For example, let’s say potential patient Carol finds your website after recently being diagnosed with depression, looking for a counselor to help her through this time. While on your website, she stumbles onto the “coaching” tab and begins reading about how you work with coaching clients. Carol may become confused about which service she needs, and end up purchasing a coaching course or other coaching package from you, perhaps because it’s more cost effective, doesn’t require her to come in for sessions, or any number of reasons. When that occurs, Carol may now not get the treatment she needs, simply because she strayed off path into your coaching services, and ended up in the wrong place.
When your coaching website is completely separate from your private practice, these potential confusion cases are greatly reduced, if not eliminated. Those who are looking for coaching will be able to seek you out there, and those looking for therapy will be able to find your private practice site.
- Coaching Certification
While not mandatory, many state license boards recommend or look highly upon therapists obtaining a coaching certification in order to provide coaching services. The theory behind this, is that you are already educated and licensed in therapy, with all the required qualifications, and it would serve you and the board well to also become certified in the additional form of services you’re looking to provide. Plus, obtaining this additional education and training will likely allow you to learn even more about coaching and how it differs from therapy, so you are better equipped to provide these services (and not veer over into counseling) when working with coaching clients.
As a therapist, you likely have all the required documentation needed to operate your private practice. (If not, look into hiring an attorney to draft these for you ASAP!) When starting a coaching business, it’s equally important to obtain the correct documentation, which will be different from your private practice documents. If you find you need some or all of these documents, I do offer a Legal Bundle for Therapists Offering Coaching Services, which includes the top 6 documents needed, drafted specifically for therapist offering coaching services. FIND MORE INFO HERE. Here’s a basic rundown of what you may need:
B) Coaching client agreement
This is likely the most important document you will need in your coaching business. This document outlines exactly what you are providing to your coaching client, as well as all relevant terms, including payment, any payment plans you offer, how disputes will be resolved, etc. It also includes all your disclaimers, including those which advise your client that while you are a licensed counselor, your coaching services do not include any counseling, are not a substitute for counseling, and bear no similarities to counseling treatment. It also advises them that during your work with them, if you determine they are in need of treatment, not coaching, you will cease your work with them and point the in the direction of a therapist (or type of therapy) they should obtain. The importance of this document cannot be understated. This is NOT something you want to try and draft yourself, piece together from things you find online, or use from someone else. You need something drafted specifically for therapists offering coaching services!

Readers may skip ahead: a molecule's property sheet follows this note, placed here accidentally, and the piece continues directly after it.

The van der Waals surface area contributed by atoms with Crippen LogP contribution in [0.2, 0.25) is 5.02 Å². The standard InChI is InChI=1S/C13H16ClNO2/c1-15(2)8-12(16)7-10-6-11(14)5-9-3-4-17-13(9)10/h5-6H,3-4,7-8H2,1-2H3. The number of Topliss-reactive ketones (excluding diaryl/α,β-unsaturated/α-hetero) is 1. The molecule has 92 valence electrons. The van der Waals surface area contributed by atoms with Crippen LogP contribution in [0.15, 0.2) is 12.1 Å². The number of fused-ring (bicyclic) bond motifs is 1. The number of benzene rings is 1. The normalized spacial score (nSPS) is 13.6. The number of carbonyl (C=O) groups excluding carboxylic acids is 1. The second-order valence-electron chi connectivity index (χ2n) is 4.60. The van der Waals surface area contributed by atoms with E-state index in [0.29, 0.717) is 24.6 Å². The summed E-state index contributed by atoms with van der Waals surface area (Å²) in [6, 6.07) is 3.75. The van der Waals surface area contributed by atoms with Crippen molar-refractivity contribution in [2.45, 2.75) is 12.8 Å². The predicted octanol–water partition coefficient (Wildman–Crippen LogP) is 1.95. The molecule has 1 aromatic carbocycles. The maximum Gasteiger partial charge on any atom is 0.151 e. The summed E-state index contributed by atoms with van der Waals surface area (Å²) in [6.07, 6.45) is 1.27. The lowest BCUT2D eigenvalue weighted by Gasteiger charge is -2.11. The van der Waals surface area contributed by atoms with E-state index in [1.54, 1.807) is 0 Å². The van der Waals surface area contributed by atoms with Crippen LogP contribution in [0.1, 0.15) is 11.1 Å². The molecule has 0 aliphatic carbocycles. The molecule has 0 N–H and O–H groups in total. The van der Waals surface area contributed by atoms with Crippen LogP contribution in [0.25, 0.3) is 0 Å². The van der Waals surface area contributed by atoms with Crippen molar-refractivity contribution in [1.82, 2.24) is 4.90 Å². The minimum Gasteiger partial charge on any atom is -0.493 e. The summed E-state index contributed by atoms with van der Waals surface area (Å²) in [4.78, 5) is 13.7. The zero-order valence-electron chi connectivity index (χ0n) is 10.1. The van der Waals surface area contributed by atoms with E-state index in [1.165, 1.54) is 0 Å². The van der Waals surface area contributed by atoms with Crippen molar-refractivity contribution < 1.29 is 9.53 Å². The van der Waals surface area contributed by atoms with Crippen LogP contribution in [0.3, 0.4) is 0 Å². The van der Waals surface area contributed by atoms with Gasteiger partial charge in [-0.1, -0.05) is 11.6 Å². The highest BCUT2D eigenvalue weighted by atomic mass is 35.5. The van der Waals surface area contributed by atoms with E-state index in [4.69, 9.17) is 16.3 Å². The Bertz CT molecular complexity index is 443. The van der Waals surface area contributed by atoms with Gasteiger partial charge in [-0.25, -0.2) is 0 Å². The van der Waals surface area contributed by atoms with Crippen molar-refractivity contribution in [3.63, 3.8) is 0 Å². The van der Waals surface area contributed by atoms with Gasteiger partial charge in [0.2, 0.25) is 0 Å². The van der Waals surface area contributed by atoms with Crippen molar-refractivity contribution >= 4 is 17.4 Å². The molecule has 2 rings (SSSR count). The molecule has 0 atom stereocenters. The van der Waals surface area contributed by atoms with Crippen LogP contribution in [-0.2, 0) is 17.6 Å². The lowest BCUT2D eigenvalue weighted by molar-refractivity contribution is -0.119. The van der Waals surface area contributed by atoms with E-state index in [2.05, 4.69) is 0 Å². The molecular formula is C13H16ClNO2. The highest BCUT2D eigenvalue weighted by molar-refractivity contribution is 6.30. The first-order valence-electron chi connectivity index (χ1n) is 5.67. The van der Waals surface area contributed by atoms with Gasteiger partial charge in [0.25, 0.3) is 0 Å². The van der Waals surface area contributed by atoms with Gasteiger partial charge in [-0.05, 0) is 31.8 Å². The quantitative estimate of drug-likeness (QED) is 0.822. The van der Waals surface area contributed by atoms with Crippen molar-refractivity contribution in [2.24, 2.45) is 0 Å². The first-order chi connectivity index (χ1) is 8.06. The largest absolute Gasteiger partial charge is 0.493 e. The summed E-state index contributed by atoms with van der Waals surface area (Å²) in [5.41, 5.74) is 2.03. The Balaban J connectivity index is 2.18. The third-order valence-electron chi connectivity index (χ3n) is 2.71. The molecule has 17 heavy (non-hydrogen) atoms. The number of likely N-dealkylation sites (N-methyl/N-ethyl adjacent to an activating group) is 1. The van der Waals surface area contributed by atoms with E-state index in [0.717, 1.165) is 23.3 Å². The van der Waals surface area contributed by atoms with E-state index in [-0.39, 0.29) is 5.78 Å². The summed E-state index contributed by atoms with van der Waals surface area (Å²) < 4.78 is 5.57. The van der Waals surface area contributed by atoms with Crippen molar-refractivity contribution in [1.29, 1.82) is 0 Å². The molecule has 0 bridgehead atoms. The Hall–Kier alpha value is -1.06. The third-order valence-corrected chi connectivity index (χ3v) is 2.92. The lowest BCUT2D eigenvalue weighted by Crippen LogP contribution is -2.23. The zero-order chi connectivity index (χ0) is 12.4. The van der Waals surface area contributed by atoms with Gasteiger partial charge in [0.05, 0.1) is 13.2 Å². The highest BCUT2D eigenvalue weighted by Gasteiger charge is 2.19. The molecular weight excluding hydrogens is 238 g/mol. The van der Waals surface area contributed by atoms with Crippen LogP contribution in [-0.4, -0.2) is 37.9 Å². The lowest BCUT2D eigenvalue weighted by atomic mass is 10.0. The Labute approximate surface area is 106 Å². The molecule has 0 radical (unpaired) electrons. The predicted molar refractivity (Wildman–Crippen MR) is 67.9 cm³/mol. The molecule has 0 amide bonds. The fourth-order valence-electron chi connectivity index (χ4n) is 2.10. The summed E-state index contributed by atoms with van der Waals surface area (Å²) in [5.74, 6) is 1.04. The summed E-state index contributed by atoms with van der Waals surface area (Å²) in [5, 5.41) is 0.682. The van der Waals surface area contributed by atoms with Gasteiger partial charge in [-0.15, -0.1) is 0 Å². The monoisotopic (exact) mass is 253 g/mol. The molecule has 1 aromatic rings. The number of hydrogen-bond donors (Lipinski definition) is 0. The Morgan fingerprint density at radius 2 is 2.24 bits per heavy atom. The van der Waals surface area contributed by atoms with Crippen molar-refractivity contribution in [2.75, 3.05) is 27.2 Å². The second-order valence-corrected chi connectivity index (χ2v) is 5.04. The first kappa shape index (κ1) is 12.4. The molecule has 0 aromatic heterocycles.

- Do not mix coaching clients with private practice patients
If someone is a patient of yours, they cannot be a coaching clients, and vice versa. If you are coaching someone and you see, based on your experience and expertise, that they are in need of counseling, do not simply begin counseling them – refer them to someone in their area, or advise them you are pausing the coaching work until they can be treated by a local therapist in their area.
- Market yourself as a coach, not a therapist
Often times I’m asked how or when a therapist may use his or her credentials and licenses in marketing as a coach. While there is no black and white answer – my recommendation is this: you do not need to hide or lie about your credentials, so it’s okay to keep the letters at the end of your signature, or answer honestly if someone asks about your credentials. However, do not use the credentials as a marketing method in order to obtain coaching clients. In other words, don’t market yourself as a credible coach because of your therapy background, even if that might absolutely make you more qualified as a coach than another individual with no training.
instead of doing this, focus on your years of experience working with individuals in a 1:1 capacity, guiding them toward their goals. Have 20 years of experience as a therapist, working with a specific type of individual or problem? Focus on that! Tell your coaching audience that you have 20 years of experience working with the exact problem they’d like support on, without using your degrees or licenses to lure people to your coaching.
Overall, the biggest thing to keep in mind is the separation. If you are always thinking from that mentality, and ensuring your coaching services and therapy practice do not overlap, merge, or blend, you’re off to a good start. Congratulations on your new coaching business!
Disclaimer: While I am a licensed attorney with knowledge and education in this field, this article does not constitute legal advice, nor am I your attorney. No attorney-client relationship is formed by you reading this post. Please consult an attorney in your state for personalized legal advice.